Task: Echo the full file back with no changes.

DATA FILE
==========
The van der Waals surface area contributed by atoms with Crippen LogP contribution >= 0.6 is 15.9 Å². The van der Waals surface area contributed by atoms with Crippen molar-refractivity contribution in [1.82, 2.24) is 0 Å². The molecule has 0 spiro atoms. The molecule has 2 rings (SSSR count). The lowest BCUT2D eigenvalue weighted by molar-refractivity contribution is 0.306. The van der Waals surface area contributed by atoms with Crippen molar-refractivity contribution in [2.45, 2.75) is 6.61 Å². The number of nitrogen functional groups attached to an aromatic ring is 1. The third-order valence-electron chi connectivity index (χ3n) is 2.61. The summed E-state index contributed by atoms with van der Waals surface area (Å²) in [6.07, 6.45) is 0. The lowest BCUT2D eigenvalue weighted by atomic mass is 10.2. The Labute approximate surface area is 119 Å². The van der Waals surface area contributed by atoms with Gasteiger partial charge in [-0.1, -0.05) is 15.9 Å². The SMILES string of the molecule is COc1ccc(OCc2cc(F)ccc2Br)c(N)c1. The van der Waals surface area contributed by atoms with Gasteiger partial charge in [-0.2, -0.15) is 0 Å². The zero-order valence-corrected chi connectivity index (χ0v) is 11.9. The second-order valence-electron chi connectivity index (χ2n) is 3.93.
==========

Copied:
The van der Waals surface area contributed by atoms with Crippen LogP contribution >= 0.6 is 15.9 Å². The van der Waals surface area contributed by atoms with Crippen molar-refractivity contribution in [1.82, 2.24) is 0 Å². The molecule has 0 spiro atoms. The molecule has 2 rings (SSSR count). The lowest BCUT2D eigenvalue weighted by molar-refractivity contribution is 0.306. The van der Waals surface area contributed by atoms with Crippen molar-refractivity contribution in [2.45, 2.75) is 6.61 Å². The number of nitrogen functional groups attached to an aromatic ring is 1. The third-order valence-electron chi connectivity index (χ3n) is 2.61. The summed E-state index contributed by atoms with van der Waals surface area (Å²) in [6.07, 6.45) is 0. The lowest BCUT2D eigenvalue weighted by atomic mass is 10.2. The Labute approximate surface area is 119 Å². The van der Waals surface area contributed by atoms with Gasteiger partial charge in [-0.1, -0.05) is 15.9 Å². The SMILES string of the molecule is COc1ccc(OCc2cc(F)ccc2Br)c(N)c1. The van der Waals surface area contributed by atoms with Gasteiger partial charge in [-0.2, -0.15) is 0 Å². The zero-order valence-corrected chi connectivity index (χ0v) is 11.9. The second-order valence-electron chi connectivity index (χ2n) is 3.93.